You've spent hours reading indoor cycling bike review and finally decided which one to invest in. You place the order and wait (sometimes more than 10 weeks depending on the bike) and the day finally arrives -- your indoor cycling bike is here. What's next?
One option is to hop on and jump headfirst into a class. But before you do that, you'll want to make sure you're taking the time to properly adjust your bike. If you don't, you may regret it later: Rushing into things can lead to injuries and pain.
Indoor cycling bikes are not one-size-fits-all. Everyone needs to make sure their bike is adjusted to fit their unique body -- including adjusting for height and arm length. Most bikes come with videos or tips on adjusting your bike to fit your unique needs.
Today we are gong to share the top mistakes you should avoid when you're setting up your indoor cycling bike. And next week, we will tell you how to fix them.
Mistake 01: Seat is too low or high
When you get ready to ride your bike, the first thing you'll look at is the seat height. It's also the most important thing to get right. The whole thing with indoor cycling is that it's high-intensity, but low-impact.
But it can be impactful if you don't set up your bike correctly. That's because if your seat isn't the right height, you can put more impact on your knees and joints, which is the exact opposite thing you want from a bike.
Mistake 02: Seat too far from or too close to handlebars
In addition to the height of the seat, you can also adjust how close the seat is to your handlebars -- or the seat distance. When you're sitting in the saddle, you want to be able to touch your handlebars with a comfortable bend in your elbows.
So you don't want to feel like you're reaching for your handlebars and your arms are stick-straight, and you don't want to feel like you're too close where your knees are bumping up against the handlebars.
Mistake 03: Handlebars are too low or high
Your bike handlebars will help you ride with proper form and support you -- if you have them adjusted properly. Handlebars that are too high or too low for your body can lead to all sorts of pain and potential problems over time. If your handlebars are too low, you're going to feel fatigued or sore in your lower back.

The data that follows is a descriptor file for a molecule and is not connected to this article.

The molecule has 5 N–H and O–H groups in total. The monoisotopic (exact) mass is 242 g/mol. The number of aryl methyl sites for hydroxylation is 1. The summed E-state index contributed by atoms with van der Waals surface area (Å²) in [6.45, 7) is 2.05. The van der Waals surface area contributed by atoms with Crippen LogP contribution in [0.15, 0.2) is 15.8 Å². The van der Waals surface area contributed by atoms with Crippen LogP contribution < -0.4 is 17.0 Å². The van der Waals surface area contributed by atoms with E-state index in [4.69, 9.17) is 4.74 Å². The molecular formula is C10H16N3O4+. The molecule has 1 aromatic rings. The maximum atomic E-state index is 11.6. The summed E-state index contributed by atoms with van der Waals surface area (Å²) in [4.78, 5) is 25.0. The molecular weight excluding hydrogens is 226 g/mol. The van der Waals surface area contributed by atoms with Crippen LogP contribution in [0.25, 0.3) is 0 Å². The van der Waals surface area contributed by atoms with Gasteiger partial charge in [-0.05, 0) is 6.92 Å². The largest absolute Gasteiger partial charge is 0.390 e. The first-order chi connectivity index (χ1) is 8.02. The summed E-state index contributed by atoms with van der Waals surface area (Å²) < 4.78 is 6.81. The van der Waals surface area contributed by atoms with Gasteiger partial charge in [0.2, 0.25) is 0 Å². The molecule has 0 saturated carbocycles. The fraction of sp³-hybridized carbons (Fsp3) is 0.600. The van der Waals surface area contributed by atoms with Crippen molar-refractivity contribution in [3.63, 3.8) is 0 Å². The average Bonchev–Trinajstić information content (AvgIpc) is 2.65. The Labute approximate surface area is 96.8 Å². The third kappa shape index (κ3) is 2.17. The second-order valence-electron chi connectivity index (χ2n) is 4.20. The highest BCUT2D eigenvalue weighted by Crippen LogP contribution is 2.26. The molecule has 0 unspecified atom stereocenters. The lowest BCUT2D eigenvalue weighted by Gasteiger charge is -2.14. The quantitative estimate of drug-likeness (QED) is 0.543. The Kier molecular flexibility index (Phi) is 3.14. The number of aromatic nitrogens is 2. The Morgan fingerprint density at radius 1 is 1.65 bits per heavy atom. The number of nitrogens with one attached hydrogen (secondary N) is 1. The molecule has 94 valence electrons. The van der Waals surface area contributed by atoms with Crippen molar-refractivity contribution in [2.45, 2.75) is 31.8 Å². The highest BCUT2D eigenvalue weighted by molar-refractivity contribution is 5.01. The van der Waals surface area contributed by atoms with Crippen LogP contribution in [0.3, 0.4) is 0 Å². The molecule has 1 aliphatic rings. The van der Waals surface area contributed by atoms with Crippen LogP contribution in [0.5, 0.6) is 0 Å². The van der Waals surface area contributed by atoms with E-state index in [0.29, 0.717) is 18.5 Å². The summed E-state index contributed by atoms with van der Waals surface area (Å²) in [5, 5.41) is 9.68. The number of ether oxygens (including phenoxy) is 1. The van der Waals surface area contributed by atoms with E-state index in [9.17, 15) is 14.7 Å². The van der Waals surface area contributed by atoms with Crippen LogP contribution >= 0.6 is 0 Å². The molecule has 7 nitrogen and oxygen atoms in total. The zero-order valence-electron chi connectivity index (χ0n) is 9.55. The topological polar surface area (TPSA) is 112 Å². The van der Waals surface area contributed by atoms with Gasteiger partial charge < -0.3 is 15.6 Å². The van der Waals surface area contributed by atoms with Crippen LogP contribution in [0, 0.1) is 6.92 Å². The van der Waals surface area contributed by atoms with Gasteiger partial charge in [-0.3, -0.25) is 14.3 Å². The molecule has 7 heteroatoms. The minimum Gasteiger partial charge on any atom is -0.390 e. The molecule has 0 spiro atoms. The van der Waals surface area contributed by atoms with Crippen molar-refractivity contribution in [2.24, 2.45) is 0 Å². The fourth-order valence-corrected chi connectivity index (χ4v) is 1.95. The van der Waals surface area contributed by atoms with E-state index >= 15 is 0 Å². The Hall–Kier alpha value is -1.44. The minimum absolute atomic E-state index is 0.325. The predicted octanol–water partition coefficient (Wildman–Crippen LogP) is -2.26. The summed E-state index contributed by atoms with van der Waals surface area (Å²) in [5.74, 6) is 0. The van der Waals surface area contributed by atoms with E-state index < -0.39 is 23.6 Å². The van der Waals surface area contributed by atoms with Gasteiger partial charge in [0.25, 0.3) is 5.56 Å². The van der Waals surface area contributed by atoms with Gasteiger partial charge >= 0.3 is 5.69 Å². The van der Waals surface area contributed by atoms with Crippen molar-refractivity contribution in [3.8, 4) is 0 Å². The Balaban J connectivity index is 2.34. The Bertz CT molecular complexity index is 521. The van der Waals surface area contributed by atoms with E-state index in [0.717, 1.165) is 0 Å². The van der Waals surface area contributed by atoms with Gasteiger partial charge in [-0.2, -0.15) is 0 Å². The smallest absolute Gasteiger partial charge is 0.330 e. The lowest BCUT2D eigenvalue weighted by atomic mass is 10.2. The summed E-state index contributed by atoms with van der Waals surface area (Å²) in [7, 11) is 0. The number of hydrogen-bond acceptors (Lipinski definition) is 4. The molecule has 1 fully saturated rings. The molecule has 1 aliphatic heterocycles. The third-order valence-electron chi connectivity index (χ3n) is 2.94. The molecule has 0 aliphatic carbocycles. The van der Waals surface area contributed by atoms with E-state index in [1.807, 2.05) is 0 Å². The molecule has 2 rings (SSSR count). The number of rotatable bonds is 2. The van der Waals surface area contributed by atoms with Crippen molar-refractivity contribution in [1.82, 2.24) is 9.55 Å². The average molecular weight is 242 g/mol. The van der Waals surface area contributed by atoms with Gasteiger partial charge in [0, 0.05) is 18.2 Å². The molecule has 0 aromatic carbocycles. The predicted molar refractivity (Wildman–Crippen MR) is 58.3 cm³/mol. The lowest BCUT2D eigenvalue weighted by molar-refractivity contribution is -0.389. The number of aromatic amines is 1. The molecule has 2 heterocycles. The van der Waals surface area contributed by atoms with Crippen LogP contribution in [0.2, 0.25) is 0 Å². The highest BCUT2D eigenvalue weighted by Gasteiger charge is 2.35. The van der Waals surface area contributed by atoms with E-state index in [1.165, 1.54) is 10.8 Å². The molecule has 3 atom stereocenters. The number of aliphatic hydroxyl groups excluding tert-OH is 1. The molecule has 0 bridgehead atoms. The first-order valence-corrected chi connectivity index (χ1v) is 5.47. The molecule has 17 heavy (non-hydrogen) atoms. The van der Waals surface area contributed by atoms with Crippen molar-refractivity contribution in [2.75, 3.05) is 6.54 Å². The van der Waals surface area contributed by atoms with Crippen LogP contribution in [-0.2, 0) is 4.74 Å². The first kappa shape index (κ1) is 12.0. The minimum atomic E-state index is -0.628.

You can feel discomfort from a low handlebar position because you're riding in a hunched-over position, which is not good form. You'll also want to avoid adjusting your handlebars too high because you can feel discomfort in your shoulders from having your arms too high up in comparison to the bike seat. It's going to take your shoulders kind of up into your ears rather than riding with a chest open and shoulders relaxed down.
Mistake 04: Death grip on the handlebars
When an indoor cycling class feels really tough or you're struggling to keep up with the pace or resistance, you might find yourself gripping the handlebars for extra support. But this is not the way to go, since, ideally you should evenly distribute your weight over the bike so that the center of your body (your core) is over the center of your bike.
Putting too much weight on the handlebars during class can affect the upper body, wrists and shoulders. It can also put extra pressure on your quads, which could lead to knee pain.
Mistake 05: Wrong foot position/pedaling
Pedaling on a bike seems pretty straightforward, but you will want to take stock of how you're doing it and avoid any habits that could lead to injury or pain. The first thing to keep in mind is to avoid pointing the toes down, which may feel natural when you first clip in on the bike.